Designation for the pH value reaction of an aqueous solution that has a higher pH value than 7 (up to a maximum of 14). Lyes (pH 7) have a higher proportion of positively charged particles (bases) compared to the proportion of negatively charged particles (acids). In chemistry acid and alkaline are opposing states. However, this is not defined by taste, but by how the substance reacts. An acidic taste sensation does not mean that something is chemically acid (i.e. not alkaline). A lemon, for example, tastes acid, but is chemically alkaline.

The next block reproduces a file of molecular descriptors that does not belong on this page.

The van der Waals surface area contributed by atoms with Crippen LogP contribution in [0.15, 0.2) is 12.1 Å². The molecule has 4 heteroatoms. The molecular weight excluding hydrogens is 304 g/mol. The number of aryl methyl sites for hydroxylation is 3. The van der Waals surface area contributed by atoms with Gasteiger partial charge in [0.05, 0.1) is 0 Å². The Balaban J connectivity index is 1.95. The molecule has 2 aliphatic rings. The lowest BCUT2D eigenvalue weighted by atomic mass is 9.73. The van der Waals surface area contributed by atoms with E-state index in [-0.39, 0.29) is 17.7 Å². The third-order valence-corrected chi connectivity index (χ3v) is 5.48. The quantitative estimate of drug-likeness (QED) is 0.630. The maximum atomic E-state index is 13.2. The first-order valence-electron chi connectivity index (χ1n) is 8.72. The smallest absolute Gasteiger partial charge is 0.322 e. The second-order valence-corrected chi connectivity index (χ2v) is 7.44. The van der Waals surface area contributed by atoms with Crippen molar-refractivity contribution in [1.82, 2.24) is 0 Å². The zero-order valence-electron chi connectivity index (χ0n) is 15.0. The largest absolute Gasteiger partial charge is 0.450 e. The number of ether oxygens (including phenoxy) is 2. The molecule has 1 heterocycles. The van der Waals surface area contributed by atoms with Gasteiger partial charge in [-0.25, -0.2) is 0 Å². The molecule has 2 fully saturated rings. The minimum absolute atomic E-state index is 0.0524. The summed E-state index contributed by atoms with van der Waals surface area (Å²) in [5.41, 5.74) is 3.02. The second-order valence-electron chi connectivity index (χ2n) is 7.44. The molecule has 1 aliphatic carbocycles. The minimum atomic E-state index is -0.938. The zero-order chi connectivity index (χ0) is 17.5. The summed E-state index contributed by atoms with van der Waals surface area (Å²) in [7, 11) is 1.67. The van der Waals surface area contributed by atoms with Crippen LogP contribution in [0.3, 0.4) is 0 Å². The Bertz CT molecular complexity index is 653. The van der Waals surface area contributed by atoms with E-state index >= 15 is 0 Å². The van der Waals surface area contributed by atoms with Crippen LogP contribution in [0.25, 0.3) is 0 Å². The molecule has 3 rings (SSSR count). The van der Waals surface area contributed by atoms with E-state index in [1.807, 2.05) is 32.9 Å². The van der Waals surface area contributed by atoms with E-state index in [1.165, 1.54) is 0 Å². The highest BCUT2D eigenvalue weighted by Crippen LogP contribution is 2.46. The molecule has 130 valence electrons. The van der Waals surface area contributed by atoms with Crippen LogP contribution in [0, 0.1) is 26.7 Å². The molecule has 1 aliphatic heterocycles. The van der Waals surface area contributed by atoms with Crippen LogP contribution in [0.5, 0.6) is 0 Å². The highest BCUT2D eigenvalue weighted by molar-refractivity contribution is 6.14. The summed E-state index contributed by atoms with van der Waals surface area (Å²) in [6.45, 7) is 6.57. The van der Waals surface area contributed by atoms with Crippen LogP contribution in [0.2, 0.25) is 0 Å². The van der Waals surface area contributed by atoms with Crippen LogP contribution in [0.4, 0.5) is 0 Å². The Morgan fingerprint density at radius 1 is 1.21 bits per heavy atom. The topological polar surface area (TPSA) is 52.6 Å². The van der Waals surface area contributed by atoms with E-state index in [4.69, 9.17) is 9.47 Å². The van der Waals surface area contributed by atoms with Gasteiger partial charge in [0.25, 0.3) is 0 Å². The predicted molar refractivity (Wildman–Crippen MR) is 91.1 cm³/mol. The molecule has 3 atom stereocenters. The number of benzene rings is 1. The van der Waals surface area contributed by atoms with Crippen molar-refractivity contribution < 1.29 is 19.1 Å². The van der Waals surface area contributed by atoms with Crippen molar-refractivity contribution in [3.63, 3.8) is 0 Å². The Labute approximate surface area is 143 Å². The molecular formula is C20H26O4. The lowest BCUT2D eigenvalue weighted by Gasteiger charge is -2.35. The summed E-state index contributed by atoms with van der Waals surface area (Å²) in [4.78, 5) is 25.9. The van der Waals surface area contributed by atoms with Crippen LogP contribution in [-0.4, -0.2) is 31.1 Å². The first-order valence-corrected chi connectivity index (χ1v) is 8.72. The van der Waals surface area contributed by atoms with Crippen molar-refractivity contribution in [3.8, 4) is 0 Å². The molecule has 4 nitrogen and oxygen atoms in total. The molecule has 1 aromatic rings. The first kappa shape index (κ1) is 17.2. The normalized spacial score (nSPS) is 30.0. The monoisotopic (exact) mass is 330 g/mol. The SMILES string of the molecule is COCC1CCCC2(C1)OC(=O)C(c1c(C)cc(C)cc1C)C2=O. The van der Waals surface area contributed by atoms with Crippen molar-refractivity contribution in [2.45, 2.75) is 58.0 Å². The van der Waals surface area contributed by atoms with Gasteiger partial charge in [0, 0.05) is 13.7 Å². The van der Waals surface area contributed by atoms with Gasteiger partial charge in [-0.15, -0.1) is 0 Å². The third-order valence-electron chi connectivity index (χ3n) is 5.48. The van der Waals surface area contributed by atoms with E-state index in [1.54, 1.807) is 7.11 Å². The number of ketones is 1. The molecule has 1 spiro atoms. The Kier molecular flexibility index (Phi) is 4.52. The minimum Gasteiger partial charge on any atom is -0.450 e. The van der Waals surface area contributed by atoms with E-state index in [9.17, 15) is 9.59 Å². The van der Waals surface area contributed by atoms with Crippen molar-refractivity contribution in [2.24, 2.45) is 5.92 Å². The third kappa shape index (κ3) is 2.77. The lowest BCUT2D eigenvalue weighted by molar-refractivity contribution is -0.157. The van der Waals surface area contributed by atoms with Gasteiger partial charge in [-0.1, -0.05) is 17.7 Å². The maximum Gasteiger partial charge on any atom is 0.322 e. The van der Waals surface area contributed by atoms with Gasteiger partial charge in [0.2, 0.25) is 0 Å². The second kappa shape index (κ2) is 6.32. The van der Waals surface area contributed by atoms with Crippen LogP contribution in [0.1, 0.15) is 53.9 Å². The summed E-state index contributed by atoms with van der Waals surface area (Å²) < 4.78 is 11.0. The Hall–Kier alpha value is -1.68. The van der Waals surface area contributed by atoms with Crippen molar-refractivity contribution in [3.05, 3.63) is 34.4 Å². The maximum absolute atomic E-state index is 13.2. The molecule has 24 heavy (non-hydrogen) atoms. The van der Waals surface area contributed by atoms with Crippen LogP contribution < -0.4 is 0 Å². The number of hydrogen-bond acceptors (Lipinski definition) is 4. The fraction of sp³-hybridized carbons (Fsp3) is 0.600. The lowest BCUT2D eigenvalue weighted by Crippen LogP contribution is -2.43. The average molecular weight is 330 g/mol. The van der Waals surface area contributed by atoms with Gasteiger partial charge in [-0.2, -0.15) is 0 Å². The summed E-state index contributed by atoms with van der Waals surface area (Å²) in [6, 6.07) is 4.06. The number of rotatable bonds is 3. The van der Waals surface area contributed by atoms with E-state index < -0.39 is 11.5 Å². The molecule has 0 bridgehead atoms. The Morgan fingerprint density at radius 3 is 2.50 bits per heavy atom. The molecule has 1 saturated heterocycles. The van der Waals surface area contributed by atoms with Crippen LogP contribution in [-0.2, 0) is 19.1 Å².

On the pH scale of 1 to 14, alkaline (pH 7) is the counterpart of acid (pH < 7). A pH of 7 is called neutral, then the ratio of acids and bases dissolved in water is balanced. In the context of a wine address, alkaline refers to the (rather rarely occurring) salty taste that sometimes occurs in white wines (e.g. Chablis) and for which the sherry variety Manzanilla is typical. Alkalinity is the alkaline (basic = low in acid) property of a soil, which depends on the content of alkaline substances (for example, potassium, calcium, magnesium). An alkaline soil has a high pH value of more than pH 7 and thus an acid deficit.7).>
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